I’m slouching on the bad leather couches in the coffee lounge at Mt. Hermon, a retreat and Conference Center that hosts the annual Christian Writer’s Conference. It’s my third year enjoying these couches… and the Redwoods standing guard above us, and the workshops, literary giants, agents, editors, and opportunities dripping with the golden sap of potential (and the syrupy prose dribbling from my brain when I try to get too poetic).
My first year I came armed to the teeth, clutching twenty copies of my latest manuscript, ready to pitch a ball an editor couldn’t resist swinging at in hopes of landing a home run with a publisher. I walked away full of amazing input from my instructors but my tail was dragging between my legs.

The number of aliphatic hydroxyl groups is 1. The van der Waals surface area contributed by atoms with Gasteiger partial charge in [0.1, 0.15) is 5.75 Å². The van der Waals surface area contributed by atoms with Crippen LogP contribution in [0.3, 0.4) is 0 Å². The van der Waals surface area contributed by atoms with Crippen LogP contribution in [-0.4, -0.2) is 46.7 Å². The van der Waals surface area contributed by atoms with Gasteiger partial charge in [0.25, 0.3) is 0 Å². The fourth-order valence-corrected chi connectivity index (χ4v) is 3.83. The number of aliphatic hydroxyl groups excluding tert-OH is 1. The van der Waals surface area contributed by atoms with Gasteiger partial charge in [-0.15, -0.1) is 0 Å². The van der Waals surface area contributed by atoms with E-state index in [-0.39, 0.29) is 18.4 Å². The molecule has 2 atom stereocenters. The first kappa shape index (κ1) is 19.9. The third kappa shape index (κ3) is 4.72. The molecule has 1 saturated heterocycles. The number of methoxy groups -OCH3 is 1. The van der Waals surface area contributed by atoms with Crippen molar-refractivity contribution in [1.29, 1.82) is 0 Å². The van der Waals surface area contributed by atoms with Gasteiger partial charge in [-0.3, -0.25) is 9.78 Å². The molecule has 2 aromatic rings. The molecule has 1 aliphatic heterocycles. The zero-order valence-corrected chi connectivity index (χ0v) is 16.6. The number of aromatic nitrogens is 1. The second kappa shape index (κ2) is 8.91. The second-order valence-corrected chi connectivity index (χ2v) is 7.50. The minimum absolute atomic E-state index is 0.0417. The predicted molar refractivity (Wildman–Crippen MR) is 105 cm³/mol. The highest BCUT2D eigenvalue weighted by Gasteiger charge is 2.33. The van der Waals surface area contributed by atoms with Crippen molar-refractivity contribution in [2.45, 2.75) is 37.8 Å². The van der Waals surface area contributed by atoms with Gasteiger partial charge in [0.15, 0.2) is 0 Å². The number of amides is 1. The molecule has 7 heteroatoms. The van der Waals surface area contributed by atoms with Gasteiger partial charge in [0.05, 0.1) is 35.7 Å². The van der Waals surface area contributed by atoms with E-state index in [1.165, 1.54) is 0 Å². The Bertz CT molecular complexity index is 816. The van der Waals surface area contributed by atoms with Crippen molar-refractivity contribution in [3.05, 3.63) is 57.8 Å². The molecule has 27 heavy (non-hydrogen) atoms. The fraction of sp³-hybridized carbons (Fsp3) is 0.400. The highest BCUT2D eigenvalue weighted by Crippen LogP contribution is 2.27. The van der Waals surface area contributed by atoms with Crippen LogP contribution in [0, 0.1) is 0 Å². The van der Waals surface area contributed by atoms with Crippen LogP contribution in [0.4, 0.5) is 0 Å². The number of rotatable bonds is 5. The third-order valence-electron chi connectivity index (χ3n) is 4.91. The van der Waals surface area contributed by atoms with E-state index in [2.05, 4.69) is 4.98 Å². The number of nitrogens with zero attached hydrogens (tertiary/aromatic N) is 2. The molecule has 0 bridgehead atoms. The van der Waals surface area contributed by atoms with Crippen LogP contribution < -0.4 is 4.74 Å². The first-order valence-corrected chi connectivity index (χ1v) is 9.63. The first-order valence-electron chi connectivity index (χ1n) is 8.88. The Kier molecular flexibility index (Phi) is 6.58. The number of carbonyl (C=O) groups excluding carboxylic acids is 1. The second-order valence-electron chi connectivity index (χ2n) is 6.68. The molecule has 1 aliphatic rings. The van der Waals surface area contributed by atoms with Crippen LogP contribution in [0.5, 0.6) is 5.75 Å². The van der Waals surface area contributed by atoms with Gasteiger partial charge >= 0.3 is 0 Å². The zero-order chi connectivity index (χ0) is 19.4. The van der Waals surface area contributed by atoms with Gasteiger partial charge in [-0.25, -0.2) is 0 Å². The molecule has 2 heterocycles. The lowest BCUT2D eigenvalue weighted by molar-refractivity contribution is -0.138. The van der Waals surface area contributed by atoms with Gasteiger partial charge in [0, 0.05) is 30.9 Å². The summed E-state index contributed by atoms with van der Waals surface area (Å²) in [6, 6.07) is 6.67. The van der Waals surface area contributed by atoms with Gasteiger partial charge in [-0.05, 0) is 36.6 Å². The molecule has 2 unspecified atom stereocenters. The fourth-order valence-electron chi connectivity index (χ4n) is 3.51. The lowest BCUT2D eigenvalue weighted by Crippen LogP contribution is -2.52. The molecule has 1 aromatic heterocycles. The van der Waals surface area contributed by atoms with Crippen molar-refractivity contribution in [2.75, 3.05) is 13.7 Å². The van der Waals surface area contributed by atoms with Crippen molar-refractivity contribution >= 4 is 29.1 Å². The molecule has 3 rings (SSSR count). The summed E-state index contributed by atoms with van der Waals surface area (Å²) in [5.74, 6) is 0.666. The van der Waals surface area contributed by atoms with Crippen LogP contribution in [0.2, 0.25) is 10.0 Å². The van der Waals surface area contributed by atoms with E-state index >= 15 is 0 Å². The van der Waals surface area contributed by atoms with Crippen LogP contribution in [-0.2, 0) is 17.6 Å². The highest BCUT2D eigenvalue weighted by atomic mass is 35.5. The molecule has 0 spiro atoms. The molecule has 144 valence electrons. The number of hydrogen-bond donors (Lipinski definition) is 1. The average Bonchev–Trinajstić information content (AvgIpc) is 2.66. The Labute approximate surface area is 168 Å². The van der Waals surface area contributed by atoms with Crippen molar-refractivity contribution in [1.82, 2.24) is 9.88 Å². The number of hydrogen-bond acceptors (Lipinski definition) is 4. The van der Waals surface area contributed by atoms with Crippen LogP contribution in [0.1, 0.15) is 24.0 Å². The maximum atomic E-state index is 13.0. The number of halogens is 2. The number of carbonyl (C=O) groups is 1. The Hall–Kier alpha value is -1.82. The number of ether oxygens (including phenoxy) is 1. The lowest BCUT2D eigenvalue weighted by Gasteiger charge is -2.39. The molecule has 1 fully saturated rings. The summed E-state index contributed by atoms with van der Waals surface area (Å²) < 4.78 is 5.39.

Last year I came with maybe six copies of my latest manuscript, bracing for the critique but hopeful in the face of the compounding (and complex) realizations about what it took to become a successful writer. Halfway through my week I realized my manuscript wasn’t ready to pitch at all, much less hit. That winded me.
This year is different. For one thing, I’ve signed up for a track where I’ll be dropped into a room with a writer I really admire (Brandilyn Collins) and four other budding writers. We’ve all sent each other the first twenty pages of our latest greatest, and the sole purpose of the track this week is to critique each other. So I’ve come with my thickest skin on, eager to have my blind spots revealed so I can grow and mature as a writer. I haven’t come to pitch, but to work. To learn. To grow.
And there’s more. Last night in our keynote session, I realized that I’m also here to give. Which is a switch, let me tell you. But here’s the thing: I bucked against it a little, protesting that I don’t always want to be a pastor. Here I’m just a person, another writer. “Then don’t give as a pastor,” God seemed to say. “Just give as a person.”
Just a person. Learning. Growing. Giving. Sounds good to me.